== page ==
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In 2015, 372 incidents of domestic related abuse were reported to Northern Beaches Police but that’s just a fraction of actual cases that go unreported.  Throughout Australia, domestic abuse is impacting more and more men, women and children. So what should you do if you encounter a domestic abuse situation?

Witness account

A friend of mine recently took her family to McDonalds. She noticed a young couple having an argument which quickly turned incredibly violent. Staff and customers were shocked but no one intervened and the man left after physically assaulting his girlfriend. My friend waited until the man left and then approached the girl, asking if she was ok, letting her know there was CCTV if she needed it as evidence while others called the Police. My friend then quickly left with her shocked children, taking them home and explaining the situation as best she could. She later followed up the incident with the Police.

It’s so hard to know what to do in a case like this. What would you do in this situation and is there a ‘right’ thing to do?

According to our Psychologist, Greg Powell:

“There is no neutral position in domestic violence.  We need a culture shift that moves beyond ‘minding our own business’ or ‘it’s not my place to get involved’ to one of recognising that this is our community and there is no place for domestic violence in it.  When we stay silent or watch from a distance, we are really saying that it OK for the violence to continue.  This is an area where we have to roll up our sleeves, risk getting messy, and get involved in the lives of others.”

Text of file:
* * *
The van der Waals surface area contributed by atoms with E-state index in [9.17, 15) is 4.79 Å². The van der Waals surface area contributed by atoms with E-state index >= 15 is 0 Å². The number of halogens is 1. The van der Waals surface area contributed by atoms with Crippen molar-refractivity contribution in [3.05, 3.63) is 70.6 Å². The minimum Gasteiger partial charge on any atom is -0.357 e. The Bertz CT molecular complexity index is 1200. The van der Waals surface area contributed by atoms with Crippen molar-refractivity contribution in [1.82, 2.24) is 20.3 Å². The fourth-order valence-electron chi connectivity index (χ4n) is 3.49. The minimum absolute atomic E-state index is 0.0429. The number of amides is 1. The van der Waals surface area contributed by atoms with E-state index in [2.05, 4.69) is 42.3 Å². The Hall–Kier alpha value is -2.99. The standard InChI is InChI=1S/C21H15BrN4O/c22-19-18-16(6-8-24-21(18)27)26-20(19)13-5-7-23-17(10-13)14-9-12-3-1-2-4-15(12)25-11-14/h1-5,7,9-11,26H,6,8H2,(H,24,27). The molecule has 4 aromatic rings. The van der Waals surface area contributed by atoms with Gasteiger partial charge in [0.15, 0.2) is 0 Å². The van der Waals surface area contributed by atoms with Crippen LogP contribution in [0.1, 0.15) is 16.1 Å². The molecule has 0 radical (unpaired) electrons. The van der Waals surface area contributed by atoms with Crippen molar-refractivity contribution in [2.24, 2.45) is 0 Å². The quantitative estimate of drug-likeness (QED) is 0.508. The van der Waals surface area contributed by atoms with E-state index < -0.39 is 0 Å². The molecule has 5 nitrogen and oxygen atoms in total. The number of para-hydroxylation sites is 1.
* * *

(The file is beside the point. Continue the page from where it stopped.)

This active style of response wouldn’t always involve direct intervention but perhaps engaging with some available services (see below), instead of sitting back and just watching the situation play out.

Finding help

The Domestic Violence Resource Centre Victoria has advice for people suspecting loved ones as being victims of Domestic Violence:

  • Listen
  • Believe what they tell you
  • Take it seriously
  • Help them recognise it as abuse
  • Help them to see that the abuse isn’t their fault
  • Help them to protect themselves
  • Offer practical assistance
  • Maintain regular contact
  • Tell them about available services

It’s important to note that Domestic Violence isn’t just physical – it can also be emotional (including verbal, bullying, put-downs and rejection) and social (keeping someone isolated from friends and family).

If you or a loved one is involved in a Domestic Violence situation, there are many organisations with highly experienced professionals ready to help, including:

  • Police 000
  • 1800 RESPECT – a national counselling hotline (1800 737 732)
  • Lifeline – 13 11 14 (24/7 confidential helpline)
  • Domestic Violence Legal Advice Line  on 1800 810 784
  • Men’s Referral Service on 1300 766 491
  • White Ribbon – whiteribbon.org.au (loads of information/advice)

Be aware!

In order to raise more community awareness of Domestic Violence, NSW Police has just released this incredible video – grab the tissues, it’s a tear-jerker and make sure to share it with your friends. It’s an important message.

More from themindspace:

Domestic violence – what to do?

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